Dollarization is a strategy supported by several countries at different times in their history, particularly those that are developing, which occurs when a country officially adopts the United States currency, the dollar, as its legal tender.
Another way to dollarize an economy occurs when informally, faced with the loss of value of its currency due to high inflation and/or its depreciation against other currencies, the people of a country decide to accumulate dollars.
“This is a strategy adopted by families and consumers in the face of the price and financial uncertainty in their countries,” explained Professor Alejandrina Barajas Ramos, a researcher at the Northwest Economic Research Center (CIEN) of CETYS University, Mexicali Campus.
In both situations, he explained, the history and the cases in which both official and informal dollarization have been applied show that it is a placebo effect, since at first it can help control inflation, but later it is detrimental to growth. economic of the country.
All economies have two economic policies that can affect the economic growth and development of a country: fiscal and monetary.
The fiscal one refers to taxes and subsidies, it is controlled by the government in turn; while the monetary one is related to money and interest rates. A few decades ago, this policy was also controlled by the government, however, the evolution of economic science has shown that to achieve stable economies, monetary policy had to be controlled autonomously by the Central Bank, without interference from the government in turn.
Why was this recommendation made and how does it relate to dollarization?
In the 1980s, some central banks massively expanded the monetary base, which is the amount of money circulating in the economy, to finance fiscal spending and help bail out financial sectors after serious banking crises. “These decisions generated high and persistent inflation, which contributed to the loss of purchasing power of people and an increase in poverty.”
Achieving and applying the autonomy of the central bank is not a simple and costless reform for societies, but the countries that opted for it had low and stable inflation rates in recent years, as well as a more solid financial system in the face of economic crises.
“This bet in the 1990s is what has made the difference in the situation faced by the economy of Mexico and Argentina in the current context of high inflation that the world is experiencing,” the expert exemplified.
In Argentina, the Central Bank of the Argentine Republic (BCRA) is an autarchic entity of the national State and its objectives are to promote monetary stability, financial stability, employment, and economic development with social equity. In the case of Mexico, the Bank of Mexico (BANXICO) is an autonomous entity, whose priority objective is to ensure the stability of the purchasing power of the Mexican peso.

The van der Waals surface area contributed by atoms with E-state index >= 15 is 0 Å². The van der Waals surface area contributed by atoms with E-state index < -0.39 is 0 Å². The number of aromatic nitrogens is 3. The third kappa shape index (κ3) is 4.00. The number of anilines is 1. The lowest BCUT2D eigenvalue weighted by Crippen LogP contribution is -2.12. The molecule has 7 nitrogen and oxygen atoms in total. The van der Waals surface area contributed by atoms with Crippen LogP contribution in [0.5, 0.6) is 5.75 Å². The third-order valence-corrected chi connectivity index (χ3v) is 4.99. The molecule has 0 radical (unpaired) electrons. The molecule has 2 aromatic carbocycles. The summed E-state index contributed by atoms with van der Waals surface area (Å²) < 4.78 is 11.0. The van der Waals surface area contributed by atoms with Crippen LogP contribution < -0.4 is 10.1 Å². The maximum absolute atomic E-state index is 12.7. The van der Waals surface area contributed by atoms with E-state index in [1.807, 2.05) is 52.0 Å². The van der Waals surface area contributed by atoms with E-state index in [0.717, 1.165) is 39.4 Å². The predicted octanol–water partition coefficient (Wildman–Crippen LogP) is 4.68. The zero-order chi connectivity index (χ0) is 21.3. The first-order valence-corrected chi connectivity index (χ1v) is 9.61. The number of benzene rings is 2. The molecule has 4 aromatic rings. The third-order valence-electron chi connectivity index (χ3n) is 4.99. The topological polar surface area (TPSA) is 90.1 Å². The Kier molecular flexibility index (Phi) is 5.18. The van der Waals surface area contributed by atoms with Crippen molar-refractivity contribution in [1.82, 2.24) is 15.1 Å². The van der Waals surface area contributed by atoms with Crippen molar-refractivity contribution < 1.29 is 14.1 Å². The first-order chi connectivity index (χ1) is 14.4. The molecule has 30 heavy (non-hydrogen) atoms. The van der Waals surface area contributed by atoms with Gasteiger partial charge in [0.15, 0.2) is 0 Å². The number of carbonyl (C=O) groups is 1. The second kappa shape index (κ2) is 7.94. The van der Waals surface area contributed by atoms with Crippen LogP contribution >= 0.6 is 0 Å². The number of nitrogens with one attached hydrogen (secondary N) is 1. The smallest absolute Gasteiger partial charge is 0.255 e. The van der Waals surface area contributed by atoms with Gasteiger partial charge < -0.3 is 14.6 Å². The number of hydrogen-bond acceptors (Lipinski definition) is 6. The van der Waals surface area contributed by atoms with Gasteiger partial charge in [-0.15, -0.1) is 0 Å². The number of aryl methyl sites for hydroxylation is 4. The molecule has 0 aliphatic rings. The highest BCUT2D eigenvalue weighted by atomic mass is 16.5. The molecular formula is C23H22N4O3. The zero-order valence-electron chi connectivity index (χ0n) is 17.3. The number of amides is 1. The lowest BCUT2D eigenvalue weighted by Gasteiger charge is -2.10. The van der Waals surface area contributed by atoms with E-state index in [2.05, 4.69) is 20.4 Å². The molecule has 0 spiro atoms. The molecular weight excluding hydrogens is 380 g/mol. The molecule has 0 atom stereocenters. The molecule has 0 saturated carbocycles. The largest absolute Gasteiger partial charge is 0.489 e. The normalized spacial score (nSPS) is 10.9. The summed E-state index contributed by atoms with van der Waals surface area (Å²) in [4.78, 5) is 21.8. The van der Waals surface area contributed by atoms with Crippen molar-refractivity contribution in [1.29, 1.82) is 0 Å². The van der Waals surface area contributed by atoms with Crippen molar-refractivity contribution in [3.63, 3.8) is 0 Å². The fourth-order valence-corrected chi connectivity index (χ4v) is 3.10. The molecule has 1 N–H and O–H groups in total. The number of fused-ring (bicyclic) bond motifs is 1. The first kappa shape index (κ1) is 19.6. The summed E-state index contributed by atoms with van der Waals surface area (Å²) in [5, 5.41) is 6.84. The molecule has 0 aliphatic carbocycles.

Why the difference between the tasks of both banks? “Argentina has traditionally been an economy with high interference from the State, which has not considered the autonomy of the central bank convenient for its economic management; while the Mexican economy underwent a modernization in the nineties due to the process of the Free Trade Agreement with the United States and Canada, NAFTA today T-MEC. In other words, when Mexico became a commercial partner of the economic power, it had to apply the reform that allowed the autonomy of BANXICO, to generate certainty for foreign investors.”
The autonomy of BANXICO and the retention of control of the BCRA by the State of Argentina is what has made the difference in controlling inflation and the exchange rate against the dollar. Although the advantages and disadvantages of the objectives of the central banks in the respective economies are debatable, time has proved Mexico right, a country that has been able to control the high inflation rates experienced in the 1980s and early 1990s. the nineties, and where the peso has been able to respond to the economic crises that have arisen without generating contexts of uncertainty in investors or a liquidity crisis in the economy.
Given the current context of high inflation caused by the disruption in supply chains by COVID-19 and Russia’s war against Ukraine, the Mexican economy has a better environment to move forward, since this increase in inflation rates is presented by external dynamics in the international economy.
In the case of Argentina, explained the researcher, its economy already presented an internal dynamic of high inflation because the country spends more than it should, which added to the international environment and the super dollar caused by the moment of uncertainty that is living, contributes to the loss of value of purchasing power and the depreciation of the Argentine peso.
“Because of these differences and monetary decisions in Mexico, which is the second, and in Argentina, which is the third economy in Latin America, it can be affirmed that the situation that Argentina is experiencing could not be replicated in Mexico, since the Mexican economy has greater macroeconomic strength and with greater dollar reserves that shield the Mexican economy from fluctuations in the international economy,” concluded the specialist.